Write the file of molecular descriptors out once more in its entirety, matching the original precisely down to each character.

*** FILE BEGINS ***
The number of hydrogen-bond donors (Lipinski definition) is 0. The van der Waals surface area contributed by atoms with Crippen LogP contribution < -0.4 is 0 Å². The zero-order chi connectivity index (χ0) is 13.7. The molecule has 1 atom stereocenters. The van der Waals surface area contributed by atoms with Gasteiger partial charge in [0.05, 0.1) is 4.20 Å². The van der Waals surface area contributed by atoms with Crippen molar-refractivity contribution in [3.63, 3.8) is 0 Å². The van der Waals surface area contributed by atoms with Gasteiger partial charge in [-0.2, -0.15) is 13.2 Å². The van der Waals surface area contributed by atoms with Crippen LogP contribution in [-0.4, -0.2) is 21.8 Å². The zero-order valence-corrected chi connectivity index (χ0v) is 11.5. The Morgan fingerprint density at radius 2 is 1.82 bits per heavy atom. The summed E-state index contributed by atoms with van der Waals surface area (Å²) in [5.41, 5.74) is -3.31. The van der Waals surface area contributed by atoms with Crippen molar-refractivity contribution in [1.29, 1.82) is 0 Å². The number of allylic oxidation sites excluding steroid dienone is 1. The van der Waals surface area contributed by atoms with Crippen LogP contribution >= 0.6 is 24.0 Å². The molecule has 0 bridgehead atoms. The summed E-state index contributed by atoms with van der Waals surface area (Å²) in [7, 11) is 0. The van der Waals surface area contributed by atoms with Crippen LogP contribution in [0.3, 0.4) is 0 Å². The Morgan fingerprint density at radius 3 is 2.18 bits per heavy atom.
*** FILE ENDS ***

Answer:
The number of hydrogen-bond donors (Lipinski definition) is 0. The van der Waals surface area contributed by atoms with Crippen LogP contribution < -0.4 is 0 Å². The zero-order chi connectivity index (χ0) is 13.7. The molecule has 1 atom stereocenters. The van der Waals surface area contributed by atoms with Gasteiger partial charge in [0.05, 0.1) is 4.20 Å². The van der Waals surface area contributed by atoms with Crippen molar-refractivity contribution in [3.63, 3.8) is 0 Å². The van der Waals surface area contributed by atoms with Gasteiger partial charge in [-0.2, -0.15) is 13.2 Å². The van der Waals surface area contributed by atoms with Crippen LogP contribution in [-0.4, -0.2) is 21.8 Å². The zero-order valence-corrected chi connectivity index (χ0v) is 11.5. The Morgan fingerprint density at radius 2 is 1.82 bits per heavy atom. The summed E-state index contributed by atoms with van der Waals surface area (Å²) in [5.41, 5.74) is -3.31. The van der Waals surface area contributed by atoms with Crippen molar-refractivity contribution in [1.29, 1.82) is 0 Å². The number of allylic oxidation sites excluding steroid dienone is 1. The van der Waals surface area contributed by atoms with Crippen LogP contribution >= 0.6 is 24.0 Å². The molecule has 0 bridgehead atoms. The summed E-state index contributed by atoms with van der Waals surface area (Å²) in [7, 11) is 0. The van der Waals surface area contributed by atoms with Crippen LogP contribution in [0.3, 0.4) is 0 Å². The Morgan fingerprint density at radius 3 is 2.18 bits per heavy atom.